Ethics Hero, Non-Human Division: The Guardian Deer of Forest Lawn

Bambi's mother would understand.

Animal ethics are not a major topic here, in part because there is continuing scientific controversy over whether animals are capable of ethical impulses. The pros seem to have the upper hand over the cons, however, due to observations of altruistic conduct exhibited by primates in the wild and other evidence. How a wild deer, at last report standing guard over a widowed goose and her brood at Forest Lawn Cemetery in Buffalo, NY, fits into the debate is for others to decide, but it’s an inspiring tale.

A mother goose has lost her mate (geese bond for life, it seems) and now must tend to her nest in the cemetery, which is home to many varieties of wildlife.  She spends the day sheltering her eggs inside an empty urn. The job of her deceased mate was to guard the home, and discourage predators, which, as you know if you have ever had a run-in with a goose (as I have), he would have been very capable of doing. Without a guardian, the prospects for the future goslings are not good

An adult deer, however, has come to the rescue and had assumed the role of protector. Nobody knows how or why this happened, as deer, as far as we know, do not speak Goose, and vice-versa. Yet naturalists reluctantly agree that the deer understands the plight of the nesting mother, and has decided to assist. It now spends its days near the urn acting as Guardian of the Goose Eggs. If a passerby approaches the urn,  the deer stands and places itself between the interloper and the nest.  The deer was once observed taking an aggressive stance  to fend off a barking dog who came too close to Mother Goose.

Maternal instincts (regrettably the deer is a female, preventing me from making a rare, perfectly constructed “The Buck Stops Here” joke), pity, selflessness, generosity, kindness, even boredom—after all, what else does the deer have to do?—may motivate this unusual conduct; it is impossible to tell, since like the goose, we don’t speak Deer. Nevertheless, it looks awfully ethical to me, and so Ethics Alarms is pleased to announce its first four-legged Ethics Hero.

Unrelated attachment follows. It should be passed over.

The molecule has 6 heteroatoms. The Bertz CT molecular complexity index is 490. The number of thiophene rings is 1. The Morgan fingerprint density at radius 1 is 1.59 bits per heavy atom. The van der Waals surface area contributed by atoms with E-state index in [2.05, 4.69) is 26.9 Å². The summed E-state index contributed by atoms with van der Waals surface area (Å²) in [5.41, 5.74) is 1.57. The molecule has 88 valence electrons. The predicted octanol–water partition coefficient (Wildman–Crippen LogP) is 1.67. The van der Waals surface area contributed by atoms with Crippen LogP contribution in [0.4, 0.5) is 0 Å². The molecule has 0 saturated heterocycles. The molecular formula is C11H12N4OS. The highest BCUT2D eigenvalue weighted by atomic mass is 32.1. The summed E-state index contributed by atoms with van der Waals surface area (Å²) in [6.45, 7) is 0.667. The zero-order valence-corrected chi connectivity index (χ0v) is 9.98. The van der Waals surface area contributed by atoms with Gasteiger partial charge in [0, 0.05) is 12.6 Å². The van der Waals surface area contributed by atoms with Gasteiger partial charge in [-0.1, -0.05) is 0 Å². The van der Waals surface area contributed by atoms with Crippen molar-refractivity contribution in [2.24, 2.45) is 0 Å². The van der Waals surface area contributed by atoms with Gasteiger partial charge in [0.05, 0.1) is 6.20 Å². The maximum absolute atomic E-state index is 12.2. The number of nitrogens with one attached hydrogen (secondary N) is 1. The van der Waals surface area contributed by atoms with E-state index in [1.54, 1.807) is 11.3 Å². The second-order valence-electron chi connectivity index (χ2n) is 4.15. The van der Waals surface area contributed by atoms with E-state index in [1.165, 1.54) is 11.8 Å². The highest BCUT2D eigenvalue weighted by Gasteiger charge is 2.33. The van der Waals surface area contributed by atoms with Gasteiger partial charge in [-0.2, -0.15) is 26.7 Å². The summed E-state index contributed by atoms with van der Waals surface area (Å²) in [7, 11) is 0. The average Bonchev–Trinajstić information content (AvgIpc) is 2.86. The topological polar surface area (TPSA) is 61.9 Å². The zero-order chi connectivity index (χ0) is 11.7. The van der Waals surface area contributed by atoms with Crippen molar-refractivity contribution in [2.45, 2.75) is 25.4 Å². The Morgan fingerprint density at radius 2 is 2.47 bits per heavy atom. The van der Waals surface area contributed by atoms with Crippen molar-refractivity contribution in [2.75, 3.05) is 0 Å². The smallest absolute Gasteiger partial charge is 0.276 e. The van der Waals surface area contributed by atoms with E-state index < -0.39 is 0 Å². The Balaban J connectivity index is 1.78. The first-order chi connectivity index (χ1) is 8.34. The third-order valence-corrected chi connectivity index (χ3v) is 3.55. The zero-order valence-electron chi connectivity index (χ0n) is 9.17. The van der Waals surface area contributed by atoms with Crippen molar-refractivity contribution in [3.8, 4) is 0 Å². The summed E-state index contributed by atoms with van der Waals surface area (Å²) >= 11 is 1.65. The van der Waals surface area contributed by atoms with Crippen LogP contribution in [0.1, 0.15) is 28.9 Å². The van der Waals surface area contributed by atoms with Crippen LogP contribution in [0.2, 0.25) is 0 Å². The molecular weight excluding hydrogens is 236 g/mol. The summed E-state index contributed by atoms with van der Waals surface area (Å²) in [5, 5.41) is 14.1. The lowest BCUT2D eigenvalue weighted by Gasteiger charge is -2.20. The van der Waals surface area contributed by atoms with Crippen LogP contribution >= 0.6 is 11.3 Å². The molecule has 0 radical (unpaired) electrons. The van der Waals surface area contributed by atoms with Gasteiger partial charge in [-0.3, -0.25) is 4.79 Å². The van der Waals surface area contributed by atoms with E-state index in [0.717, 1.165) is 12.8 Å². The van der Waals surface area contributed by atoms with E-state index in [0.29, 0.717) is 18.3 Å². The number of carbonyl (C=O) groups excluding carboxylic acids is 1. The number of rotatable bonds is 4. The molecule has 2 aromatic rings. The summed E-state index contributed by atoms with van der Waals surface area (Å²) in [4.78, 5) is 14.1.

(If the deer eats the eggs, please let me know.)

2 thoughts on “Ethics Hero, Non-Human Division: The Guardian Deer of Forest Lawn

  1. As a pet owner and wildlife lover, I truly believe the “lower forms” of mammals (at least) are sentient beings. Too many examples of problem-solving, expressed emotion, kindness, and now, ethics, for one to believe otherwise.

    Not a vegetarian yet, but soon…

    • I think we shortchange animals’ ability to understand situations.

      I have a somewhat long personal anecdote that involves a feral cat taking care of a sickly and unprepared housecat kitten during a Maryland winter. When the kitten was trapped and brought inside, the feral searched for her charge by the extremely unferal activity of climbing on people’s decks and peering into windows. After the feral and kitten saw each other through one window for a little bit, the feral went back to its behavior prior to taking care of the kitten.

      The numerous animals that foster other animals is more evidence of this. Cat’s fostering squirrels. Dog’s fostering jungle cats.

      Crows can create new tools and can understand human facial expressions, why can’t a deer protect some goose eggs?

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